Why do I read?

My primary reason for reading is to become a better writer. The hard part about that is the more that I read, the more I feel that my own writing is inadequate. There are simply thousands of brilliant wordsmiths out there and I am just little old me. But that means there is room to grow, and reading beautiful words and stories motivates me every day.

I also read to grow personally and to calm myself down. Reading helps with my anxiety and I learn a lot from the non-fiction and even fiction books I pick up. Reading has stepped in to enrich my life in times of great pain and loneliness, and I am so thankful.

This list is a couple of my five-star reads from the year. This doesn’t mean these are new books- I rarely read brand new books because I get most from the library or used book sales or stores. I have to save up my money to buy a brand new book and it’s always a hard choice because there so many to choose from!

Let me know if you find a winner for your own reading list, I’d love to hear what you think of the book.

       1. OPEN by Andre Agassi 


My number one pick is a book that has left me speechless. I made a YouTube book review but it is slow and boring because I am so in awe of the book, I can’t even describe it with words. This is a seriously magnificent work of art.

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2.       I Am, I Am, I Am: Seventeen Brushes with Death by Maggie O’Farrell

The crazy part about this book is that it is non-fiction. Out of the seventeen chapters, several of them are quite severe. It was thrilling and scary, but also sweet and precious as she brings in her present journey with her daughter’s illness.

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3.       Maybe You Should Talk to Someone: A Therapist, Her Therapist, and Our Lives Revealed by Lori Gottlieb

I have talked about how counseling has been transformative in my life, and reading about a therapist’s perspective as she counsels patients was incredibly fascinating. The behind-the-scenes peek was everything I thought it would be and more.

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4.       The Snow Child by Eowyn Ivey

I related to the main character of this book as she was unable to have children. Though it was fiction and somewhat magical, I felt every second of it to be real. Very beautiful winter read, (even if I am amongst palm trees in Florida).

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5.       Counting Backwards: A Doctor’s Notes on Anesthesia by Henry Jay Przybylo

Having gone under anesthesia three times and experiencing life as the daughter of a doctor, I was hungry to hear about the person who administers the sleepy drugs. I plowed through the book, devouring the information including the history of anesthesia, and then I checked the facts with one of my Adult Spanish students who holds the same profession. I gained a new respect and admiration for the complexity of her job.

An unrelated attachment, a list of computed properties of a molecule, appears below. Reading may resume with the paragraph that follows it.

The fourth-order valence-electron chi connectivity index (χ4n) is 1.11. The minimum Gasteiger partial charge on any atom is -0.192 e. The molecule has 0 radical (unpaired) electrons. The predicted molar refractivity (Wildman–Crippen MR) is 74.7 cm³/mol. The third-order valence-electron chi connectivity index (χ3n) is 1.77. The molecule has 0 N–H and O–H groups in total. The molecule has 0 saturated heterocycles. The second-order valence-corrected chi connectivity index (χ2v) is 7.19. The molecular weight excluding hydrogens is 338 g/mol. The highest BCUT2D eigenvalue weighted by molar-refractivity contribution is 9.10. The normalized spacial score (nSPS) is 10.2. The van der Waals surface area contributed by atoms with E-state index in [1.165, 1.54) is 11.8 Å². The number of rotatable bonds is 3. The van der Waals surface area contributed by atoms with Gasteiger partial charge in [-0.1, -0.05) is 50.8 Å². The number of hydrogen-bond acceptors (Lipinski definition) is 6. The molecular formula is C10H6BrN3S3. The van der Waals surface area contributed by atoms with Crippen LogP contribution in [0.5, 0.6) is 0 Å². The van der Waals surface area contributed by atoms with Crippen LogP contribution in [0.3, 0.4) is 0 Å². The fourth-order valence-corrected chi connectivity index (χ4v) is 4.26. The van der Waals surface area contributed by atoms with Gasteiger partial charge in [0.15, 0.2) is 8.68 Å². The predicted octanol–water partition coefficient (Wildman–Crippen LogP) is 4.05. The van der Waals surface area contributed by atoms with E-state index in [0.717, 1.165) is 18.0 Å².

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6.       The Bright Hour: A Memoir of Living and Dying by Nina Riggs

The hardest part about this book was learning of her death shortly after she finished writing. It was poetic, meaningful, heartbreaking and brave.

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7.       Bel Canto by Ann Patchett

I hadn’t read this classic from one of my favorite authors and I am so glad I finally did. It is an absolute miracle that she makes this novel work. No other person could have done what she did, it was that complex. I loved all the different languages represented and the relationships formed, some in closets in the middle of the night and some right out in the open.

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8.       Too Small to Understand Why: A Memoir of Caring for Rabbits, Turtles, Hamsters… and Faith by Kevin Patton

I loved reading my husband’s book because he brings so much hope to difficult circumstances. Yes, I lived most of the stories right alongside him. But his teacher-pastor heart is so evident in the pages and I learned something new every single chapter.

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9.       Coming Clean: A Story of Faith by Seth Haines

I respect the way the author broke down his own walls to connect us to the matter of sobriety. It was interesting to read about his mistakes; his one step forward and two steps back kind of stories. He didn’t wrap everything up in the end but he did give us constant glimmers of hope, and that was enough.

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10.   Chasing the Bright Side: Embrace Optimism, Activate Your Purpose, and Write Your Own Story by Jess Ekstrom

 I admire this young entrepreneur’s spirit and hope to encourage others the way she has. Her voice is easy to read, relatable and very empowering, much like Rachel Hollis’ books. Full review is posted on YouTube: https://www.youtube.com/watch?v=hHIDw6RWvas&t=16s

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Happy reading, friends!